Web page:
A Riding Crop Returns Home!

Photograph of Constable Douglas Marshall with his riding crop.

 

 

 

Veteran Ric Hall sent us a wonderful story. Recently an old Riding Crop issued in 1955 was returned to the family of Doug Marshall, Reg # 19043, for the story of how it was found and returned by Staff Sergeant Major Sean Darling of “F” Division please read on.

 

 

 

In July of 1955 nineteen year old Douglas “Doug” Frederick Marshall joined the RCMP and became Regimental # 19043. Doug was following in the footsteps of his father William Henry Marshall, Regimental # 10725, who joined in 1929, and later his brother Don Marshall, Regimental 21009, followed the same path in June 1959.

Photograph of Constable Doug Marshell

Photograph of Constable Doug Marshall (Reg.#19043) taken at the RCMP “Depot” Division at the time of his graduation (Source of photo Ric Hall’s Photo Collection).

Doug Marshall like all recruits received as part of his kit issue a riding crop and was standard practise he wrote his Regimental # on the leather strap, so that it did not get mixed up with his troop mates riding crops. Doug Marshall left Regina after his training taking the train east to “O” Division where he was to spend all his service retiring in 1975 as a Corporal.

Leaving Regina he had his picture taken at the train station in Review Order carrying his Riding Crop. Well into the late 1960s recruits leaving “Depot” travelling by public transportation inter-provincially had to travel in Review Order, without sidearms. Their protection being the “image” and their issue riding crop.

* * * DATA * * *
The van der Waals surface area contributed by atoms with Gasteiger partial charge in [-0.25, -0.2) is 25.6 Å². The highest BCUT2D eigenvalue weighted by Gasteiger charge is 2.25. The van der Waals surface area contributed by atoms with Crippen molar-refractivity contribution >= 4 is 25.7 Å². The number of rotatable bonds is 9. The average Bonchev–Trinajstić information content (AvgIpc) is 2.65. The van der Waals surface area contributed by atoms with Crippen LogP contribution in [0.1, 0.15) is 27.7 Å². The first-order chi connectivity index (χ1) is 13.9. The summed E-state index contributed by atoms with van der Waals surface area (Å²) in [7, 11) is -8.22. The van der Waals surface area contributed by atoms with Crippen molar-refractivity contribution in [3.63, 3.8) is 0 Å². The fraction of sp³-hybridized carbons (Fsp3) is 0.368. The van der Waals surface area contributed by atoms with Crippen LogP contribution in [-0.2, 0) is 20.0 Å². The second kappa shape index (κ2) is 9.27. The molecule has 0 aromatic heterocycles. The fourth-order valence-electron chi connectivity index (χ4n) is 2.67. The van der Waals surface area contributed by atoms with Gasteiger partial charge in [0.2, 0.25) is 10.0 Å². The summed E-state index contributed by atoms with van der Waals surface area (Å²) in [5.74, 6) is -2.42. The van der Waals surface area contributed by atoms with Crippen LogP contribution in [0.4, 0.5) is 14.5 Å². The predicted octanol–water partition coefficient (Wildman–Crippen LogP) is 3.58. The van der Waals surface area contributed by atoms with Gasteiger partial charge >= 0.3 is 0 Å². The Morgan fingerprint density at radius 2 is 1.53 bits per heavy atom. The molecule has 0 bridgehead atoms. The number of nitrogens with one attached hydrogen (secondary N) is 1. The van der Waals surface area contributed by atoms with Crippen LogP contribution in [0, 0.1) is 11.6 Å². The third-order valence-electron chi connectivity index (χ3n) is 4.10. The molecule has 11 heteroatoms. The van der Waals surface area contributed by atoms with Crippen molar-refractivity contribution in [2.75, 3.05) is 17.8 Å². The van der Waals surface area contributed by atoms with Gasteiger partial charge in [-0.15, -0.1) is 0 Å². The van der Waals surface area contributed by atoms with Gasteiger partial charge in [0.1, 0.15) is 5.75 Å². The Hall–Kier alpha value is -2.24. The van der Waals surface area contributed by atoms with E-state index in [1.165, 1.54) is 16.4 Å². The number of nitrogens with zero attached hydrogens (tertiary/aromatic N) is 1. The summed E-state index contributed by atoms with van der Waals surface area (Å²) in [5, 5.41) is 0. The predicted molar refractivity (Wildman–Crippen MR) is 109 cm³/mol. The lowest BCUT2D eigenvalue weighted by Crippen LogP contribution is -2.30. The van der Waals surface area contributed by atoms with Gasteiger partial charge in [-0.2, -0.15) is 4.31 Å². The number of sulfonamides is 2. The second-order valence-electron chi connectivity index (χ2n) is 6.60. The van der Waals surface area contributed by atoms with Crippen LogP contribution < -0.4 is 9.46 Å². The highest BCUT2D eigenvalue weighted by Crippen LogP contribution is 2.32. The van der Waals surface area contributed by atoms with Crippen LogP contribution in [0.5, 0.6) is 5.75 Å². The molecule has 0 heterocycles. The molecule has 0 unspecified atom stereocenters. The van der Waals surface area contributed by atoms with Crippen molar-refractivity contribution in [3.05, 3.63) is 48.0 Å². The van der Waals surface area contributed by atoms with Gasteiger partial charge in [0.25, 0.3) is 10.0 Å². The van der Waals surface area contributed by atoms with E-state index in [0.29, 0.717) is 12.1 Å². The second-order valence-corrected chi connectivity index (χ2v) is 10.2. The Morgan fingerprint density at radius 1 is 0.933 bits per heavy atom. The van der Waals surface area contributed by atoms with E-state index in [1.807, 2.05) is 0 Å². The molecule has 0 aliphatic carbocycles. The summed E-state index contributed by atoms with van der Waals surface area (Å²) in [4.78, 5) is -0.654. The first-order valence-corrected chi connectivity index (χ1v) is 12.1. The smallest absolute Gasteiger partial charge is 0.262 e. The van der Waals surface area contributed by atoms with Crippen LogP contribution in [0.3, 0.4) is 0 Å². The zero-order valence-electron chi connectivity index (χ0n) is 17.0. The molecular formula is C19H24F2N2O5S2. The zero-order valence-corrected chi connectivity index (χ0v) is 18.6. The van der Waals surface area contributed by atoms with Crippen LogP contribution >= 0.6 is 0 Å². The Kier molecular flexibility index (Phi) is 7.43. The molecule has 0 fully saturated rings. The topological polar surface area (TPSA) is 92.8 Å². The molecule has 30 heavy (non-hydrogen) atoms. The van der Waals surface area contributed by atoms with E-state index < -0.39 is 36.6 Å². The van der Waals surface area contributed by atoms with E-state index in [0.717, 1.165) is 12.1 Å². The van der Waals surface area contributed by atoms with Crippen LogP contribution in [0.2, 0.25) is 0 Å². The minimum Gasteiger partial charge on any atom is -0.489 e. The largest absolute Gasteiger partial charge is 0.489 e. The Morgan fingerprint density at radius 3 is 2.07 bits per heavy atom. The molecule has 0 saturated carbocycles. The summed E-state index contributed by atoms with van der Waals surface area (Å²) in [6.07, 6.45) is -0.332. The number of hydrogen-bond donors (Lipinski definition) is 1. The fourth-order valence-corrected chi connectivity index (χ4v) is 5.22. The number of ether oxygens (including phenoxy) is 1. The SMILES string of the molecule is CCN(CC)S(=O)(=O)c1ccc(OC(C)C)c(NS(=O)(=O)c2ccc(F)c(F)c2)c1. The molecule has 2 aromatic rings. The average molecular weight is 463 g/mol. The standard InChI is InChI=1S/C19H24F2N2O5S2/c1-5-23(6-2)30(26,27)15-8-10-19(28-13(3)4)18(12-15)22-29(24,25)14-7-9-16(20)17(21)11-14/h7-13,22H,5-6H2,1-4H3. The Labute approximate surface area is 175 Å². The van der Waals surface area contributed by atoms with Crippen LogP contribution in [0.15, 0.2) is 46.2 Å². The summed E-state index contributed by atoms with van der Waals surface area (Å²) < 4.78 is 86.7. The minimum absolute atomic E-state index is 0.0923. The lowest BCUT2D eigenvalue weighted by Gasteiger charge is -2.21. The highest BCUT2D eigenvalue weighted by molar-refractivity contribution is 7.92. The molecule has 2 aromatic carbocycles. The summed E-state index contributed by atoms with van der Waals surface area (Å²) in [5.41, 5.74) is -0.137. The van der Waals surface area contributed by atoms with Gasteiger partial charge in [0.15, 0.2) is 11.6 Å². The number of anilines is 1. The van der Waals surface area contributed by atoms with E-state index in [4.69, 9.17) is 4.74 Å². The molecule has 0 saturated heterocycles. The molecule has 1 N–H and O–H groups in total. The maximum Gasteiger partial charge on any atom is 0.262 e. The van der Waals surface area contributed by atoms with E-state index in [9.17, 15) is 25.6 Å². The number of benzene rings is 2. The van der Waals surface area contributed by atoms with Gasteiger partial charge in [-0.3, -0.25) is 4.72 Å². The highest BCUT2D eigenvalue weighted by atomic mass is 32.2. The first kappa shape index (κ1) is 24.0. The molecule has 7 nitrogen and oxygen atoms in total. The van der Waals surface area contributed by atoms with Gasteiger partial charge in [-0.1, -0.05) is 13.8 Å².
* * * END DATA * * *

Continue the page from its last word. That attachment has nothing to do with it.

Photograph of RCMP Constable Doug

Photograph of RCMP Constable Doug Marshall (Reg.#19043) taken at the Regina train station prior to proceeding with his transfer to Toronto Ontario (Source of photo – Ric Hall’s Photo Collection).

“In 1935, with the impending “March on Ottawa” by the unemployed, a new and very inconspicuous but effective weapon was introduced in the form of a baton or whip.

The new leather-covered baton had the appearance of a handsome riding whip but concealed a steel rod. It had a woven leather handle which was passed about the wrist to prevent it from being dropped or pulled away. It was prescribed for all orders of dress where sidearms were not worn.

In 1943, it was suggested the riding crop be done away with, storage of the crop was an issue when wearing sidearms and many members road their bicycles to work and the crop could interfere with the safe operation of the bicycle. Commissioner Wood carefully considered the recommendation, but ruled against it on the grounds that the baton/crop constituted the only weapon available with certain orders of dress and carrying a crop improved military carriage.

In 1965, Commissioner McClellan ordered that riding crops would no longer be carried.      [1][2]

Having been appointed a Staff Sergeant Major for “F” Division I wanted to obtain one of the original issue riding crops to carry while performing the ceremonial part of my duties. In May 2015, I achieved my goal of obtaining a riding crop from a collector of RCMP memorabilia. Upon close inspection of the riding crop I noted the member’s Regimental #, who it had been originally issued to, inside the wrist strap. I began my search to find where the my new crop should rest.